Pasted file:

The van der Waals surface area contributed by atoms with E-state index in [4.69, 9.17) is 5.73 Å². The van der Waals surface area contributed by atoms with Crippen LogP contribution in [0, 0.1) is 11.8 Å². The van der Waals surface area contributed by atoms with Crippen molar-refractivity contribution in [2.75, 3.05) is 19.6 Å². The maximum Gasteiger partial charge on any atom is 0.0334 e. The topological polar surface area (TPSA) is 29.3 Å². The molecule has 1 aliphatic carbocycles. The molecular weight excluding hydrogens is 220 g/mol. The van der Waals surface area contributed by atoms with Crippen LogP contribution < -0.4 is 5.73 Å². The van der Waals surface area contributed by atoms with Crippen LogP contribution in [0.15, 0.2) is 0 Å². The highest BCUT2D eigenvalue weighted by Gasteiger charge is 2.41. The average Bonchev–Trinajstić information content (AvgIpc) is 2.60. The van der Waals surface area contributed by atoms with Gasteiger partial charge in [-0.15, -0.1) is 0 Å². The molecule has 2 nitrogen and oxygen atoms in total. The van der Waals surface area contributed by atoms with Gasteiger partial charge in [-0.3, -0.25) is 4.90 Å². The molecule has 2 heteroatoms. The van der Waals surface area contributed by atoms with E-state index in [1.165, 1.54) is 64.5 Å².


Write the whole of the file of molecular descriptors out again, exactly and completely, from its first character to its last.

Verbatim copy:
The van der Waals surface area contributed by atoms with E-state index in [4.69, 9.17) is 5.73 Å². The van der Waals surface area contributed by atoms with Crippen LogP contribution in [0, 0.1) is 11.8 Å². The van der Waals surface area contributed by atoms with Crippen molar-refractivity contribution in [2.75, 3.05) is 19.6 Å². The maximum Gasteiger partial charge on any atom is 0.0334 e. The topological polar surface area (TPSA) is 29.3 Å². The molecule has 1 aliphatic carbocycles. The molecular weight excluding hydrogens is 220 g/mol. The van der Waals surface area contributed by atoms with Crippen LogP contribution < -0.4 is 5.73 Å². The van der Waals surface area contributed by atoms with Crippen LogP contribution in [0.15, 0.2) is 0 Å². The highest BCUT2D eigenvalue weighted by Gasteiger charge is 2.41. The average Bonchev–Trinajstić information content (AvgIpc) is 2.60. The van der Waals surface area contributed by atoms with Gasteiger partial charge in [-0.15, -0.1) is 0 Å². The molecule has 2 nitrogen and oxygen atoms in total. The van der Waals surface area contributed by atoms with Gasteiger partial charge in [-0.3, -0.25) is 4.90 Å². The molecule has 2 heteroatoms. The van der Waals surface area contributed by atoms with E-state index in [1.165, 1.54) is 64.5 Å².